The longer the current is applied the greater the penetration of these columns. For typical non-hard coatings, the depth can be up to 10 microns. Once this level is reached, and if no color is needed, the process is stopped and the surface can be sealed simply by rinsing in water. That will leave you with a hard, natural aluminum oxide coating, able to withstand chemical attack and very scratch resistant. Aluminum oxide is rated 9 out of 10 on the Mohs hardness scale, meaning second only to diamond.

3. What is Hard Anodizing?

Hard anodizing, sometimes called Type III, offers greater corrosion protection and resistance to wear in extreme environments or with moving mechanical parts subject to a lot of friction. This is produced by continuing the electrical current until the depth of the pores exceeds 10 microns, all the way to 25 microns or even more. This takes more time and is more expensive but produces a superior result.

4. Does Aluminum Need Corrosion Protection?

Although aluminum doesn’t rust, it can deteriorate in the presence of oxygen, which is called oxidation. What is oxidation? It simply means to react with oxygen. And oxygen is very reactive, readily forming compounds with most other elements. When aluminum is exposed to the atmosphere it quickly forms a layer of aluminum oxide on the surface, and this layer provides a degree of protection against further corrosion.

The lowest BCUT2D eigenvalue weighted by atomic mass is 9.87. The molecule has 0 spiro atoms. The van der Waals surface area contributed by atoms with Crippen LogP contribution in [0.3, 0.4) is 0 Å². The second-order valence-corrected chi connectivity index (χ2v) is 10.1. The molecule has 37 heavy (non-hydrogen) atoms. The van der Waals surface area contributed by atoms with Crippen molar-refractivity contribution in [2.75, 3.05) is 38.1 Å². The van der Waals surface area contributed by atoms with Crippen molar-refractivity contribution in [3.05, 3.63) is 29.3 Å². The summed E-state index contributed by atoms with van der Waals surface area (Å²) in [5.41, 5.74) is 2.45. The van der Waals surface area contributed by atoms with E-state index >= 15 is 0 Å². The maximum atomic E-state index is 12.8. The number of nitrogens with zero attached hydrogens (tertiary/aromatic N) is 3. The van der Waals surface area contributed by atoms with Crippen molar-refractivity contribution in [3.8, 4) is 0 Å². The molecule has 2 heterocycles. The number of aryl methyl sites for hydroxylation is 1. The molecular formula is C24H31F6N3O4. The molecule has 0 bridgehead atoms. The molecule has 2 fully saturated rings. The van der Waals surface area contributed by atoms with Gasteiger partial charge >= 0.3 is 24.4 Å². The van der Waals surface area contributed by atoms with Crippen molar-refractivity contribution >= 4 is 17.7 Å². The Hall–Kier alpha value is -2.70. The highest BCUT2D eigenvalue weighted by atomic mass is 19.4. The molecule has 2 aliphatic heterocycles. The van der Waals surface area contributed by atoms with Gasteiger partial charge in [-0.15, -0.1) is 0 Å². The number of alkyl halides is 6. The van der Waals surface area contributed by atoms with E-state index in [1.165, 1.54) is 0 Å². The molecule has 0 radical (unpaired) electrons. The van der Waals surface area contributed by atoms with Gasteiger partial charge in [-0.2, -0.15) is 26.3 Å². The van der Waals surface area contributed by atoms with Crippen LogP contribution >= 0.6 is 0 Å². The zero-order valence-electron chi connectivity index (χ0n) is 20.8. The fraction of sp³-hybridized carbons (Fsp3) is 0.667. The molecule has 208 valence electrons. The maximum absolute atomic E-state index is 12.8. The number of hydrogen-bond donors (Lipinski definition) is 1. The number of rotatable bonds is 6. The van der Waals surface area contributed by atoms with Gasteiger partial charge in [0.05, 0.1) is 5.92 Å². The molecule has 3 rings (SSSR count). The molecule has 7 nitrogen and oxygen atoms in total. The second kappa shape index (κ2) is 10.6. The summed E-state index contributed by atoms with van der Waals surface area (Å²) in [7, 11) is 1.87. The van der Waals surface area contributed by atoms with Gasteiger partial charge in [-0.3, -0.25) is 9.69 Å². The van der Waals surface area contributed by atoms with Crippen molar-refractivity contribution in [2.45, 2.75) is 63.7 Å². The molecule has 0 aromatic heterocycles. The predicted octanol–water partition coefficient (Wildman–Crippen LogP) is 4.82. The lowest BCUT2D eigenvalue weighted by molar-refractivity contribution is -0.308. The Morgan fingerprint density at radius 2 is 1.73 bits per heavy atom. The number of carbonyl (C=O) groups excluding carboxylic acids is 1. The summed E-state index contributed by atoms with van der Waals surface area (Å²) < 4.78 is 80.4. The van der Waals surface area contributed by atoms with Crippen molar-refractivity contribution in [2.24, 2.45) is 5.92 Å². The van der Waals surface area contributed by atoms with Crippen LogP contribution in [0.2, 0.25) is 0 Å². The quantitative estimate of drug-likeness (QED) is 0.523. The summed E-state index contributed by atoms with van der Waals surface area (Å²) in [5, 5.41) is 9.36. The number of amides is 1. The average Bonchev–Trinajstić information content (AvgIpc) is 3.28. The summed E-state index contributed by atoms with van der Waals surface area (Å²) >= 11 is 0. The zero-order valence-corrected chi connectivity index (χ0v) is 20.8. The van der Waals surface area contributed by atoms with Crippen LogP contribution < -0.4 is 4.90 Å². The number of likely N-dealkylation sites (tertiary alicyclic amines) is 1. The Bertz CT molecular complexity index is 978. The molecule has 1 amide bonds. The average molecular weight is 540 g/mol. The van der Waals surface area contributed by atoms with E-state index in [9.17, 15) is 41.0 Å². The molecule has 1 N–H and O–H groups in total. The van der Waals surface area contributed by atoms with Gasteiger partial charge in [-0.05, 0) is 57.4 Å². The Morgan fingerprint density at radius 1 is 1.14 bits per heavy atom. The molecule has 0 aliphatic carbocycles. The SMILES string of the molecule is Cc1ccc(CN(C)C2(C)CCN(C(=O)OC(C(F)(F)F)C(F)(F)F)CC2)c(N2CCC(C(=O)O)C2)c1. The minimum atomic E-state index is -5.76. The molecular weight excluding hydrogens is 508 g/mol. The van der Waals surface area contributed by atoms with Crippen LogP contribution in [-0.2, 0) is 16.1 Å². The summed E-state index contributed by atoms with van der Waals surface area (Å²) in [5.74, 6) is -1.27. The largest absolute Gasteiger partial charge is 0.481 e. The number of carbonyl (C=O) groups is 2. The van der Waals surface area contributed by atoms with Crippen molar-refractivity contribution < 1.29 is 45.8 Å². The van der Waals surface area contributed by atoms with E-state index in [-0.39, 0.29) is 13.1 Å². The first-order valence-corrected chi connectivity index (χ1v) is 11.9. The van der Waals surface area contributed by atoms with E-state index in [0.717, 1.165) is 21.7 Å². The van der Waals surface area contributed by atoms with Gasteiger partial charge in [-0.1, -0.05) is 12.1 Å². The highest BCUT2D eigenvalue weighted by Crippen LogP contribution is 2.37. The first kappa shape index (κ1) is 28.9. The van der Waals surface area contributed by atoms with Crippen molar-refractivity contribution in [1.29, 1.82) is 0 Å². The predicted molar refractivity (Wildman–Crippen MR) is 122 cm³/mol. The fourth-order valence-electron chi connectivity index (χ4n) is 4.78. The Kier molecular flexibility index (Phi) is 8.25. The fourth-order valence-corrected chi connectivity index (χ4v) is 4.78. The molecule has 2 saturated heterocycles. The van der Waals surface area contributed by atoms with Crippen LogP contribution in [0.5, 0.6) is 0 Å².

Samples of anodized e-cigarettes at Star Rapid

Anodizing is functional and beautiful

But aluminum must withstand more than just pure air and water. Acid rain, salt water and other contaminants can still exploit weaknesses in the surface passivation. Even modern alloys will vary in response to this environmental exposure, ranging from mere surface discoloration all the way to mechanical failure.

5. How is Color Added to Metal Anodizing?

Colored aluminum is what most of us picture when we think of anodizing. That’s the real genius of this process. The nice, stable pores etched into the surface are ideal for introducing tints or pigments.

An illustration of dye being added to fill porosity during anodizing

Empty pores are ideal for adding colorants.